So I liked the entire book, especially the main character. However, I was a bit bummed by the end. And I even had a little trouble figuring out who the characters were in the final pages (lineage). But what a well written book. I had never read a book about Indians, and while I am sure it only scratched the surface of their customs and way of life, it did present a lot of information about them. In the end though, it was ironic that the main character was unable to identify with either the India ...more
A well written and lively "alter-verse" (if you will) Historical Fiction re-telling of the proposed "Brides for Indians" pact of September 1874, when the heads of the Cheyenne tribes, including Chief Little Wolf (the Sweet Medicine Chief) and others, journeyed to Washington D.C. with a proposal for President Ulysses S. Grant. They presented their plan to give the government one thousand horses in exchange for one thousand white women. Hoping to end the fighting between the white man and Indians ...more
One Thousand White Women: The Journals of May Dodd is a very interesting and original book. In 1854 a Cheyenne chief proposed a plan to exchange 1000 horses for 1000 white brides for his warriors. The plan was rejected, but Fergus basis his fictional novel on a similar situation set in 1875. In the novel, the Cheyenne are promised 1000 white brides, and May Dodd, resident of an insane asylum, is one of the women selected. The character May Dodd was a strong woman and her story was compelling.

Jul 23, 2008 Rachel rated it 1 of 5 stars
Recommends it for: no one
I fear I'm going to be overly harsh on this book. First, this book took me 3 months to read, which is nearly unheard of, especially for ~300 pages. I kept wanting to just stop reading, but I wanted to finish it so I could say I finished it.
The basic story of the book I think is intriguing and could be the basis for a really good book if done correctly. I just think the author missed terribly here. The book is bogged down by dialogue, and crappy dialogue at that. He felt it necessary to write con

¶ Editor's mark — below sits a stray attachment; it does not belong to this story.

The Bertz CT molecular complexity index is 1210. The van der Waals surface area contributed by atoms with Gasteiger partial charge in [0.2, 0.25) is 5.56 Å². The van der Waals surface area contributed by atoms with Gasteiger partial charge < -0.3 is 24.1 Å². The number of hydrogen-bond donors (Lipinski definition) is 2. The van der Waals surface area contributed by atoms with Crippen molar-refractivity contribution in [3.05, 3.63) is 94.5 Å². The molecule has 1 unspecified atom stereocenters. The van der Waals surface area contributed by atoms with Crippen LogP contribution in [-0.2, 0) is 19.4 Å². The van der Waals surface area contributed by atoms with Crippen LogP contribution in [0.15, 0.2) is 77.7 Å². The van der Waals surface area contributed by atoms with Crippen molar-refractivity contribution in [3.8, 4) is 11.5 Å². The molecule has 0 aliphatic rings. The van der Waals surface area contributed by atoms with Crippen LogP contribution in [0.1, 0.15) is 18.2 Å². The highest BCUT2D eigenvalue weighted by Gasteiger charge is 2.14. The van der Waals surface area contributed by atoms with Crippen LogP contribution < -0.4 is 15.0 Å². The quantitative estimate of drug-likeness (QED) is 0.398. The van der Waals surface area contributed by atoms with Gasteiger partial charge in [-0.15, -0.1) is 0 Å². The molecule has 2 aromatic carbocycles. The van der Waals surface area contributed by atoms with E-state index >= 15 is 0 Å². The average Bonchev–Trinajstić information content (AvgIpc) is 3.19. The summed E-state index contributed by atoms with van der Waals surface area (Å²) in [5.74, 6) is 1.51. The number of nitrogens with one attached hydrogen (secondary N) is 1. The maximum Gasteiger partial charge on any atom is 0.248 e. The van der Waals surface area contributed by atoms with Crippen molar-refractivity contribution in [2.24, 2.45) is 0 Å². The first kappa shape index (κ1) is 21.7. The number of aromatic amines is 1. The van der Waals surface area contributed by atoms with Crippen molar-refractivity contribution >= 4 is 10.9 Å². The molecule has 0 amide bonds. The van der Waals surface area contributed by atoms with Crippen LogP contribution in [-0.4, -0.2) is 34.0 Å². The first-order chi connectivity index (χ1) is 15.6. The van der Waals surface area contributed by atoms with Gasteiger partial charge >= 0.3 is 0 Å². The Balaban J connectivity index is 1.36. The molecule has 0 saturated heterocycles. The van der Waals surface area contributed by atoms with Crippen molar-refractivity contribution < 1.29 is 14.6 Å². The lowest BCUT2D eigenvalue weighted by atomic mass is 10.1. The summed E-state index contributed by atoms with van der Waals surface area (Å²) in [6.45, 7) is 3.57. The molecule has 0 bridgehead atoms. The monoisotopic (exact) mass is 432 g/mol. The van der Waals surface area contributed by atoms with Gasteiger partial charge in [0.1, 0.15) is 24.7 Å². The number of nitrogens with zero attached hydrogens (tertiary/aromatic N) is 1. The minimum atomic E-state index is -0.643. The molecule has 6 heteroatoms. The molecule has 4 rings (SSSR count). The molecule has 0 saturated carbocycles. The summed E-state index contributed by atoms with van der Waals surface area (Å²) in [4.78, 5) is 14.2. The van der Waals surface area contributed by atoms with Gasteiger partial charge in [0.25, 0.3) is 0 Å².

A fascinating look at life among the Cheyenne Indians in 1874 from the perspective of a white woman who is part of a US govt. program to assimilate the natives. The landscape is perfectly described and family and communal life is portrayed in great detail in a supposed journal with accompanying letters and bibliography. It appears to be well researched, but my problem with this kind of historical fiction is always wondering just how much IS true (were the Indians really THAT brutal?) The too-goo ...more
5* Rating

If I didn’t know before hand that this book was a work of fiction, it would have been easy to think otherwise.

The Intro:

(1996) by J. Will Dodd, editor in chief of Chicago’s city magazine and great-grandson of the (h) May Dodd, writes very convincingly. Thru the years rumors had circulated within the ‘family’ about the “crazy woman”, born 1850, hospitalized at 23 for a nervous disorder, then died in the asylum in 1876. Ancestral insanity, an embarrassment, was a well kept hidden little
1.5 stars.

This is another one of those disappointing books where the idea is really neat and the execution is incredibly bad. The main issue is how flawed the writing of the characters is. For one thing, he seems to confuse people having accents for people having personalities. There are Irish accents, southern accents, German accents. And he WRITES OUT the accents, which is supremely annoying. (He also sporadically writes things in French and then doesn't translate them.) On top of that, there'
I honestly enjoyed this interesting take on history and think the main point of the book was missed by many of the reviewers. Yes the main character, May Dodd, is a strong woman ahead of her times in certain cultural areas. But the book is a wonderful account of and tribute to the Cheyenne people before they were forced to live on a reservation. It is a captivating read of their daily life, connection to their surroundings, and in many case, higher moral standards than their white "civilized" co ...more
Amy Sheridan